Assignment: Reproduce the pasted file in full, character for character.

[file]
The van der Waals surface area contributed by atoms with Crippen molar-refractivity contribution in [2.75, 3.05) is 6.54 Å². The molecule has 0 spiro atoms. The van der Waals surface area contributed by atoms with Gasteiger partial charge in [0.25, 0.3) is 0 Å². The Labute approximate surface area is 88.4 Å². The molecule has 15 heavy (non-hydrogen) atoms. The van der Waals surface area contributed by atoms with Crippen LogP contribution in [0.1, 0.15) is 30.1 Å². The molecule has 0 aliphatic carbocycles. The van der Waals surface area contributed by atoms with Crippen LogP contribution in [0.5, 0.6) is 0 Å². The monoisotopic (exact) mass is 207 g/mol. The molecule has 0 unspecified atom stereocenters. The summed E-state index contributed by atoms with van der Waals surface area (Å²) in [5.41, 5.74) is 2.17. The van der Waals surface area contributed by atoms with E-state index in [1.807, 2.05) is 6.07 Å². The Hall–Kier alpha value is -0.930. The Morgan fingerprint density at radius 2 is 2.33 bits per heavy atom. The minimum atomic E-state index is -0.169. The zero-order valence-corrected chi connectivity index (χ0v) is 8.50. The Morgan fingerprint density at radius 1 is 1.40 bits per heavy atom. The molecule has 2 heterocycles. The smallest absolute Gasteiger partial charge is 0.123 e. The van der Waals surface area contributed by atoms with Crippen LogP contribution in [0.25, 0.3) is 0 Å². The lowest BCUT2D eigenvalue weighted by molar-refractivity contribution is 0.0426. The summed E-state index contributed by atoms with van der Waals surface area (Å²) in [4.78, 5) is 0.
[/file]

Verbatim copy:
The van der Waals surface area contributed by atoms with Crippen molar-refractivity contribution in [2.75, 3.05) is 6.54 Å². The molecule has 0 spiro atoms. The van der Waals surface area contributed by atoms with Gasteiger partial charge in [0.25, 0.3) is 0 Å². The Labute approximate surface area is 88.4 Å². The molecule has 15 heavy (non-hydrogen) atoms. The van der Waals surface area contributed by atoms with Crippen LogP contribution in [0.1, 0.15) is 30.1 Å². The molecule has 0 aliphatic carbocycles. The van der Waals surface area contributed by atoms with Crippen LogP contribution in [0.5, 0.6) is 0 Å². The monoisotopic (exact) mass is 207 g/mol. The molecule has 0 unspecified atom stereocenters. The summed E-state index contributed by atoms with van der Waals surface area (Å²) in [5.41, 5.74) is 2.17. The van der Waals surface area contributed by atoms with E-state index in [1.807, 2.05) is 6.07 Å². The Hall–Kier alpha value is -0.930. The Morgan fingerprint density at radius 2 is 2.33 bits per heavy atom. The minimum atomic E-state index is -0.169. The zero-order valence-corrected chi connectivity index (χ0v) is 8.50. The Morgan fingerprint density at radius 1 is 1.40 bits per heavy atom. The molecule has 2 heterocycles. The smallest absolute Gasteiger partial charge is 0.123 e. The van der Waals surface area contributed by atoms with Crippen LogP contribution in [0.25, 0.3) is 0 Å². The lowest BCUT2D eigenvalue weighted by molar-refractivity contribution is 0.0426. The summed E-state index contributed by atoms with van der Waals surface area (Å²) in [4.78, 5) is 0.